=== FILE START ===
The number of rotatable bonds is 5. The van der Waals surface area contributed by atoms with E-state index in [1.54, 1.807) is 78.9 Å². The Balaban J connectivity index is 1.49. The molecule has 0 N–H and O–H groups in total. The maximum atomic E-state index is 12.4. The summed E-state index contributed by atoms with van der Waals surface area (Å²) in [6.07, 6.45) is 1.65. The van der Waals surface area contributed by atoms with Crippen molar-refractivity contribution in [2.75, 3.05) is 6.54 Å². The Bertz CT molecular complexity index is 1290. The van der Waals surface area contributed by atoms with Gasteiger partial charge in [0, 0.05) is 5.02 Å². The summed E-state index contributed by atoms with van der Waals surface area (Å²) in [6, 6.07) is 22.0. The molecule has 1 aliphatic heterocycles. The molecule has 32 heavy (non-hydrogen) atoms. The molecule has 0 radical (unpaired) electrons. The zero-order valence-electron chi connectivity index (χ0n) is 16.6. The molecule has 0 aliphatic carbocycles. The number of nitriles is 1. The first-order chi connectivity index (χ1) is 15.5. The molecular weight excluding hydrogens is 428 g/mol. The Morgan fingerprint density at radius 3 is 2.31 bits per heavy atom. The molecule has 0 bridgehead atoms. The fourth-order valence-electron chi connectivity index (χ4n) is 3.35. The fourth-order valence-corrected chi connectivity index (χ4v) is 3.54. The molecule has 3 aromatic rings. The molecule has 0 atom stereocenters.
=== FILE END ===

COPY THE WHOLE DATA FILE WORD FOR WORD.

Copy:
The number of rotatable bonds is 5. The van der Waals surface area contributed by atoms with E-state index in [1.54, 1.807) is 78.9 Å². The Balaban J connectivity index is 1.49. The molecule has 0 N–H and O–H groups in total. The maximum atomic E-state index is 12.4. The summed E-state index contributed by atoms with van der Waals surface area (Å²) in [6.07, 6.45) is 1.65. The van der Waals surface area contributed by atoms with Crippen molar-refractivity contribution in [2.75, 3.05) is 6.54 Å². The Bertz CT molecular complexity index is 1290. The van der Waals surface area contributed by atoms with Gasteiger partial charge in [0, 0.05) is 5.02 Å². The summed E-state index contributed by atoms with van der Waals surface area (Å²) in [6, 6.07) is 22.0. The molecule has 1 aliphatic heterocycles. The molecule has 32 heavy (non-hydrogen) atoms. The molecule has 0 radical (unpaired) electrons. The zero-order valence-electron chi connectivity index (χ0n) is 16.6. The molecule has 0 aliphatic carbocycles. The number of nitriles is 1. The first-order chi connectivity index (χ1) is 15.5. The molecular weight excluding hydrogens is 428 g/mol. The Morgan fingerprint density at radius 3 is 2.31 bits per heavy atom. The molecule has 0 bridgehead atoms. The fourth-order valence-electron chi connectivity index (χ4n) is 3.35. The fourth-order valence-corrected chi connectivity index (χ4v) is 3.54. The molecule has 3 aromatic rings. The molecule has 0 atom stereocenters.